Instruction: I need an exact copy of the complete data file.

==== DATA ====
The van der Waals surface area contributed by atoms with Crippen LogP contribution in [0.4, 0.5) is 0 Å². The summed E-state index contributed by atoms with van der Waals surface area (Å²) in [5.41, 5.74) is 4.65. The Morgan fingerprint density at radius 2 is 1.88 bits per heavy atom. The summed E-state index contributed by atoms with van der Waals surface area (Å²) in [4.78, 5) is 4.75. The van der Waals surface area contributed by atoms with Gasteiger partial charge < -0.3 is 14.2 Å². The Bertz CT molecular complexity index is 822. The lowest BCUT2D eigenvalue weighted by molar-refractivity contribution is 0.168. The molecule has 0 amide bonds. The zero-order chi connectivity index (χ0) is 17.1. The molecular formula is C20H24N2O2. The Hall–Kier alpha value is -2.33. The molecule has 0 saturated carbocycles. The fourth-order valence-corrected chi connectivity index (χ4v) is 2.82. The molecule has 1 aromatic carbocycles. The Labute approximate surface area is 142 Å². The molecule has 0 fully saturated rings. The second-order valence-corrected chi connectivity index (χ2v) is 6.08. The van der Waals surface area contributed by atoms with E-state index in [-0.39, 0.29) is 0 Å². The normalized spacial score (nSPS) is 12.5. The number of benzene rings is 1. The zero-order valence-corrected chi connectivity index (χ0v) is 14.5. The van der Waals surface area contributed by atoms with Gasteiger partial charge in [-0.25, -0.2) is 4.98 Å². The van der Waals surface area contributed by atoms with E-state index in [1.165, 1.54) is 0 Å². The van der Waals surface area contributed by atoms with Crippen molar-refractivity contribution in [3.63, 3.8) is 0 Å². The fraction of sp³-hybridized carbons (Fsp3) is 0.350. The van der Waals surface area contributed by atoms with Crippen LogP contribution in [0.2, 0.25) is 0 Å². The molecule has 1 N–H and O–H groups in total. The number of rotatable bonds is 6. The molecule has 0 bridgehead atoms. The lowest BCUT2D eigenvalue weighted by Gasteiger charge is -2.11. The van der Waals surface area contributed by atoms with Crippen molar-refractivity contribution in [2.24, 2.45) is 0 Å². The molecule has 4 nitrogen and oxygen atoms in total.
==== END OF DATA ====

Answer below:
The van der Waals surface area contributed by atoms with Crippen LogP contribution in [0.4, 0.5) is 0 Å². The summed E-state index contributed by atoms with van der Waals surface area (Å²) in [5.41, 5.74) is 4.65. The Morgan fingerprint density at radius 2 is 1.88 bits per heavy atom. The summed E-state index contributed by atoms with van der Waals surface area (Å²) in [4.78, 5) is 4.75. The van der Waals surface area contributed by atoms with Gasteiger partial charge < -0.3 is 14.2 Å². The Bertz CT molecular complexity index is 822. The lowest BCUT2D eigenvalue weighted by molar-refractivity contribution is 0.168. The molecule has 0 amide bonds. The zero-order chi connectivity index (χ0) is 17.1. The molecular formula is C20H24N2O2. The Hall–Kier alpha value is -2.33. The molecule has 0 saturated carbocycles. The fourth-order valence-corrected chi connectivity index (χ4v) is 2.82. The molecule has 1 aromatic carbocycles. The Labute approximate surface area is 142 Å². The molecule has 0 fully saturated rings. The second-order valence-corrected chi connectivity index (χ2v) is 6.08. The van der Waals surface area contributed by atoms with E-state index in [-0.39, 0.29) is 0 Å². The normalized spacial score (nSPS) is 12.5. The number of benzene rings is 1. The zero-order valence-corrected chi connectivity index (χ0v) is 14.5. The van der Waals surface area contributed by atoms with Gasteiger partial charge in [-0.25, -0.2) is 4.98 Å². The van der Waals surface area contributed by atoms with E-state index in [1.165, 1.54) is 0 Å². The van der Waals surface area contributed by atoms with Crippen molar-refractivity contribution in [3.63, 3.8) is 0 Å². The fraction of sp³-hybridized carbons (Fsp3) is 0.350. The van der Waals surface area contributed by atoms with Crippen LogP contribution in [0.2, 0.25) is 0 Å². The molecule has 1 N–H and O–H groups in total. The number of rotatable bonds is 6. The molecule has 0 bridgehead atoms. The lowest BCUT2D eigenvalue weighted by Gasteiger charge is -2.11. The van der Waals surface area contributed by atoms with Crippen molar-refractivity contribution in [2.24, 2.45) is 0 Å². The molecule has 4 nitrogen and oxygen atoms in total.